thread ...which would be the sane thing to do.
People who haven't any idea what they're on about trying to dictate how BIM should be done is a disaster.

(says the guy who manages to avoid actually doing BIM personally...)
permalink “Yeah but BIM!”
has become an angrily sarcastic catchphrase in my team.
permalink Right with you
BIM is hideously shit for lighting... it wants everything to be standardised and modular, which lights aren't.

BIM will result in hugely compromised design for a lot of buildings, because it doesn't like doing difficult things like, say, curves... consultants won't be getting enough fee to spend the time fighting it, and will go for the easy option. Everything will be like an out-of-town B&Q shed and it will be Revit's fault.
permalink The bendy wiggly Zaha style stuff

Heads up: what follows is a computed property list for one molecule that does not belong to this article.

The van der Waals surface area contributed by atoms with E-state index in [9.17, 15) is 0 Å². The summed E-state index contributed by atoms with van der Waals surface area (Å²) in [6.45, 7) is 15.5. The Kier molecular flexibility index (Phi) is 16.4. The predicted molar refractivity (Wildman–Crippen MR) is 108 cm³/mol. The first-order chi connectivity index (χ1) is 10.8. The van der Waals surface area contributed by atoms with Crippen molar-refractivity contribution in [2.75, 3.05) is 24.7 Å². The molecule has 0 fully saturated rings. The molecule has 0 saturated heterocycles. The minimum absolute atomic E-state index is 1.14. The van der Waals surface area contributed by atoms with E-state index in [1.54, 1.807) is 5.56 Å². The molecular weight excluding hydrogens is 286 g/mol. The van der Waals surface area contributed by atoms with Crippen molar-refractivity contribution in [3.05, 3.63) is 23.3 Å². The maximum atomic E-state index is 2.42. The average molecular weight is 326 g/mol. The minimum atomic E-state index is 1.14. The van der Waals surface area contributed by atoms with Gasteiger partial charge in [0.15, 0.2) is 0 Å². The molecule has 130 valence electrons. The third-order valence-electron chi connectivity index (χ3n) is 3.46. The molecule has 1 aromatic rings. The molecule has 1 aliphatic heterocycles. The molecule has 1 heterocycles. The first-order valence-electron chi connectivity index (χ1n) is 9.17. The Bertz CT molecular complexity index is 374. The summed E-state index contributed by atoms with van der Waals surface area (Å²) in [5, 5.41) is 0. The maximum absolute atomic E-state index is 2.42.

we do a lot of *can* be done in Revit, but it is painfully clunky and awful, sometimes needing to be left overnight, so we draw it up in Rhino, turn it into Grasshopper scripts, and export them to Dynamo so they can be generated in Revit. Means that the Rhino model needs to be editited every time the architect changes his alleged mind, but it’s still quicker than doing it all in Revit. Sadly, we weren’t allowed to it in this project.
permalink A colleague of mine is a king of that sort of stuff
He has made some great Rhino/Grasshopper tools for making linear lighting and so on for Revit.

Yes... it can be done... but it is so insanely painful that people will start to design according to what doesn;t hurt too muvh in BIM world.

BIM is the enemy of good design.
permalink Yeah,
we use a lot of GH scripts. If you know GH, you can use Dynamo, it's pretty cool; gets round the stupid Revit problems that all the other CAD packages sorted out in the 90s, like adding revision numbers to PDF filenames, uprevising, and distinguishing between A1 and A0 when doing a print run.